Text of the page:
Thursday, 20 May 2010

In the face of adversity the Greeks offer three doses of humanity!

Late May and the locals here on the island of Zakynthos are feeling the pinch. Tourists are coming in, but in dribs and drabs, just when they are needed in droves.

So how do those working in the tourist industry react to this worrying economic challenge? Do they try to screw us out of our last tourist cent?

I walk to the stunning beach of Gerakas, where yer man says it will cost me 8 euro for a sun lounger. I tell him I only want half an hour, just enough time to dip in the torquoise sea and dry off. He says it'll cost me 8 euro for half an hour or all day. I don't have 8 euro on me, so I tell him I'll leave it, turn and walk away.

He yells after me.
"Hey you, come back. No money is not a good reason. I give you lounger anyway."

I offer him a one euro coin but he refuses.

Later we pop into the Calypso bar at Mimis for an aperitif. Host Spiro adamantly refuses to accept any money for our two ouzos.

Off to Nikos taverna, where by 9 o'clock we are the only diners. We've been there three times in two weeks, but feel a part of the family, eating while they eat at the table beside us. As we sit down we are told that the boss is paying for our wine tonight. We smile at himself Niko, (a dead ringer for Bobby de Niro) and he waves back at us, smiling.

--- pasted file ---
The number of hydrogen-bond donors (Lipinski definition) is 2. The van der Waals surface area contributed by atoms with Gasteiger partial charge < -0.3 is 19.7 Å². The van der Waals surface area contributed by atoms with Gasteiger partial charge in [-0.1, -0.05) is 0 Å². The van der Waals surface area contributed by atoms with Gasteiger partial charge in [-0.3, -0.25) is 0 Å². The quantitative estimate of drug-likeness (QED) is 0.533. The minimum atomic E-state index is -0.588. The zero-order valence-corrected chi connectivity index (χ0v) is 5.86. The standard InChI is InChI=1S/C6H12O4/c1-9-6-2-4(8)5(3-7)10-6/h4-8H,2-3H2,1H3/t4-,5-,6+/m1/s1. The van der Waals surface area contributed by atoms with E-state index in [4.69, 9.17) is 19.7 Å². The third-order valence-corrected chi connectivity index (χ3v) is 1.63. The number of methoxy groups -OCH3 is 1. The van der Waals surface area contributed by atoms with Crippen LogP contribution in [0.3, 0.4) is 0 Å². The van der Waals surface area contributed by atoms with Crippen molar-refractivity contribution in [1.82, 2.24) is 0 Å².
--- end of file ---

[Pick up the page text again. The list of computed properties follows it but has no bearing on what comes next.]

We feast on three courses of delicious local food, cooked in the wood oven and are presented with a bill for an unbelievable 24 euros. As we stand to leave, 4 generations of the family come over to shake our hands, smile and thank us profusely. We are given a bottle of 12 year old ouzo and stumble home, warmed more by their hospitality than their excellent food.

When the hard times hit in Ireland we hoped that it might banish the grasping greed of the boom years and usher in the return of compassion and mutual care. Greece is in even more of an economic mess than Ireland, but I wonder if we can match their warmth and generosity? I certainly hope so.

Tomorrow, volcano permitting, the plane will bring me back to the Hemmarroid Hisle. As always, it will be good to be home, but I will miss the genuine warmth and constant friendliness we strangers have been shown by the locals here.


Paz said...

I think we do need a good dose of poverty and adversity to remind us how to act again

Charlie Adley said...

Maybe we do, but it's a shameful indictment of the state of our way of life, if we all have to suffer before we behave well towards each other....